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Dealing with Pyongyang

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As the only country to conduct nuclear tests in the last 17 years and maintain an active nuclear weapons and ballistic missile program, North Korea is a country of global concern. Its latest nuclear test highlights two truths. First, the failure to achieve nuclear disarmament within a foreseeable time frame is a constant stimulus to regimes interested in getting the bomb. Second, each fresh proliferation incident renders nuclear abolition even more distant.

North Korea is the only country to have defected from the Nuclear Non-proliferation Treaty (NPT). Its pursuit of nuclear weapons began in the 1960s, accelerated in the 1980s and led to its withdrawal from the NPT and the collapse of the 1994 Agreed Framework that had frozen Pyongyang’s nuclear program. It has made repeated commitments to abandon the weapons path in return for security assurances and economic assistance, shelved its nuclear ambitions temporarily and then broken its promises serially. Its 2006, 2009 and 2013 nuclear tests drew international condemnations and U.N.-mandated sanctions.

On Jan. 6, Pyongyang claimed to have successfully tested a hydrogen bomb, which is a step up in destructive power that gives more explosive yield for a lighter weight. The 2006 and 2009 tests were plutonium-fueled; we do not know if uranium or plutonium was used in 2013. Until then Pyongyang was not believed to have mastered the technology to miniaturize warheads and make them robust enough to withstand the rigors of a ballistic missile flight trajectory (high gravity forces, vibrations, temperature extremes).

That calculation will have to be revised dramatically if the H-bomb claim and the development of a submarine-launched ballistic missile delivery capability (which Pyongyang says it tested last May) are confirmed. Although independent international experts are skeptical, Pyongyang has demonstrated both the determination and the technical expertise to make and test nuclear explosive devices.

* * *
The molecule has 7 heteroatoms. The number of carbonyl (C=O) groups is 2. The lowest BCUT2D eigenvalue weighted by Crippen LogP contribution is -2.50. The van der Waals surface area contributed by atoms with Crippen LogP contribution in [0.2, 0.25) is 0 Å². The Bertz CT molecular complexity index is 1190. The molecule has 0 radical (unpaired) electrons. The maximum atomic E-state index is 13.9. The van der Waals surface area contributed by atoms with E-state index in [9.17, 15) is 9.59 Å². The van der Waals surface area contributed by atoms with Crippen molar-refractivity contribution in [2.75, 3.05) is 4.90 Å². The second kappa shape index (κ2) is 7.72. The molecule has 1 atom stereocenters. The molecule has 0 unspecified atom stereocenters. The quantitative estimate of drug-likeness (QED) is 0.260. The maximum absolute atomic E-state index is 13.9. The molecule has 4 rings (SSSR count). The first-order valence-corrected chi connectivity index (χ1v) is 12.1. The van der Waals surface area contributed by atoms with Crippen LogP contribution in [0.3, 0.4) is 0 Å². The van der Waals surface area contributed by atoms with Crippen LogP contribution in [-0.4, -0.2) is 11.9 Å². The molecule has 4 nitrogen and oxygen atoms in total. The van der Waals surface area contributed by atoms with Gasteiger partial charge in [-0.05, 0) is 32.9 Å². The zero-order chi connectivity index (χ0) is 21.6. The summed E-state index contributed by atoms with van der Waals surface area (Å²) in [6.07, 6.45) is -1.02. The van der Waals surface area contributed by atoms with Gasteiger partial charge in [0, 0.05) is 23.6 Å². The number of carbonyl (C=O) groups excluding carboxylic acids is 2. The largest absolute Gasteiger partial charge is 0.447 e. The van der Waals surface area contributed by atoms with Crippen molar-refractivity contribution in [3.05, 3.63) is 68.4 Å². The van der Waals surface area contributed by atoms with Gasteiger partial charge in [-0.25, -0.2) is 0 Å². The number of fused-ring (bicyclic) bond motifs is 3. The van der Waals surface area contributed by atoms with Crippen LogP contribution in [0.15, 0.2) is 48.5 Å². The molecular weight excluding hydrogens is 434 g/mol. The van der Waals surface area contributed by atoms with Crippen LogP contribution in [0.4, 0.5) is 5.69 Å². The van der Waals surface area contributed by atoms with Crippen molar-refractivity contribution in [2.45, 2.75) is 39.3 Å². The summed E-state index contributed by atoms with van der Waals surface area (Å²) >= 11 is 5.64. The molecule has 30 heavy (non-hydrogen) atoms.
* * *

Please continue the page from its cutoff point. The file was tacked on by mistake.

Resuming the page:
We cannot be confident of leader Kim Jong Un’s motives. They could range from trying to ward off a genuinely feared threat to bolstering leadership credibility by projecting toughness, locking in support of the military, strengthening domestic cohesion and trying to extract economic concessions.

It is part of established theories of strategic deception to make your enemy believe you will act irrationally and vindictively when your vital interests are attacked. The unfavorable demographic, economic and alliance comparisons with Seoul intensify Pyongyang’s anxieties. Nuclear weapons can also serve as a hedge against U.S. attack: Would Iraqi President Saddam Hussein and Libyan leader Moammar Gadhafi have suffered their horrible fates had they acquired deliverable nuclear weapons?

Most countries and peoples of the world are deeply concerned about the grave dangers posed by the bomb and engaged in efforts to eliminate these inhumane weapons. Pyongyang’s provocative actions increase regional and international tensions, and hamper efforts to reduce nuclear risks, minimize the numbers and role of nuclear weapons and eventually abolish them.

The world lacks realistic options for responding. U.N. Security Council condemnations have become so ritualized that they corrode the United Nation’s credibility as its demands are serially defied. The path of still more punitive sanctions and isolation seems to lead nowhere. Unilateral punitive measures are impractical because of China’s fault tolerance for Pyongyang.

Denuclearization may no longer be practical. An arms control “solution” would limit the size of North Korea’s nuclear arsenal and put firm restrictions on its export and transfer policies: no addition to the nuclear arsenal; no more tests; no quality upgrades in sophistication of its bombs; and no export of nuclear or missile material, components or technology.